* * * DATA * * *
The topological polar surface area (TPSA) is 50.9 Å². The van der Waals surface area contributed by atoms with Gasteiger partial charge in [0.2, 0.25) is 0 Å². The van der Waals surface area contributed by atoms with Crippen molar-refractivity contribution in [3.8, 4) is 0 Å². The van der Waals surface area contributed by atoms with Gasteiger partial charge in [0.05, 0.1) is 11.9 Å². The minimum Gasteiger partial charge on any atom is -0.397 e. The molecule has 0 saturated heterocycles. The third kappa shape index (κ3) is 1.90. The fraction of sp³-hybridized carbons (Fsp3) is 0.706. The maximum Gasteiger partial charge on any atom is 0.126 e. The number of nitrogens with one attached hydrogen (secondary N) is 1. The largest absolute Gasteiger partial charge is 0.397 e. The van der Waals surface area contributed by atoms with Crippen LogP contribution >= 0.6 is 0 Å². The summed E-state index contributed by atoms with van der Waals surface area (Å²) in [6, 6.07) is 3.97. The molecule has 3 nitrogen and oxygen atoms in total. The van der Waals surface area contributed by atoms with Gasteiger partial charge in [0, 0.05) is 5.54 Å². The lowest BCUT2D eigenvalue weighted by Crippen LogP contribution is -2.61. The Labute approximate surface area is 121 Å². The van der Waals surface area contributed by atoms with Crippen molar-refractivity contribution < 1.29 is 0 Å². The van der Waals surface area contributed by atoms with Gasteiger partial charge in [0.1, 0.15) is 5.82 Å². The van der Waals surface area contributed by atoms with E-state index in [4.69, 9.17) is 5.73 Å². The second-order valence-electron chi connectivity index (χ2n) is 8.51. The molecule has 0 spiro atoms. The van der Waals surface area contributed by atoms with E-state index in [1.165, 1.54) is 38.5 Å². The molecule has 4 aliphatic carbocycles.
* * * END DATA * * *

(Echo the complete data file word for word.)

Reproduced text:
The topological polar surface area (TPSA) is 50.9 Å². The van der Waals surface area contributed by atoms with Gasteiger partial charge in [0.2, 0.25) is 0 Å². The van der Waals surface area contributed by atoms with Crippen molar-refractivity contribution in [3.8, 4) is 0 Å². The van der Waals surface area contributed by atoms with Gasteiger partial charge in [0.05, 0.1) is 11.9 Å². The minimum Gasteiger partial charge on any atom is -0.397 e. The molecule has 0 saturated heterocycles. The third kappa shape index (κ3) is 1.90. The fraction of sp³-hybridized carbons (Fsp3) is 0.706. The maximum Gasteiger partial charge on any atom is 0.126 e. The number of nitrogens with one attached hydrogen (secondary N) is 1. The largest absolute Gasteiger partial charge is 0.397 e. The van der Waals surface area contributed by atoms with Crippen LogP contribution >= 0.6 is 0 Å². The summed E-state index contributed by atoms with van der Waals surface area (Å²) in [6, 6.07) is 3.97. The molecule has 3 nitrogen and oxygen atoms in total. The van der Waals surface area contributed by atoms with Gasteiger partial charge in [0, 0.05) is 5.54 Å². The lowest BCUT2D eigenvalue weighted by Crippen LogP contribution is -2.61. The Labute approximate surface area is 121 Å². The van der Waals surface area contributed by atoms with Crippen molar-refractivity contribution < 1.29 is 0 Å². The van der Waals surface area contributed by atoms with Gasteiger partial charge in [0.1, 0.15) is 5.82 Å². The van der Waals surface area contributed by atoms with E-state index in [4.69, 9.17) is 5.73 Å². The second-order valence-electron chi connectivity index (χ2n) is 8.51. The molecule has 0 spiro atoms. The van der Waals surface area contributed by atoms with E-state index in [1.165, 1.54) is 38.5 Å². The molecule has 4 aliphatic carbocycles.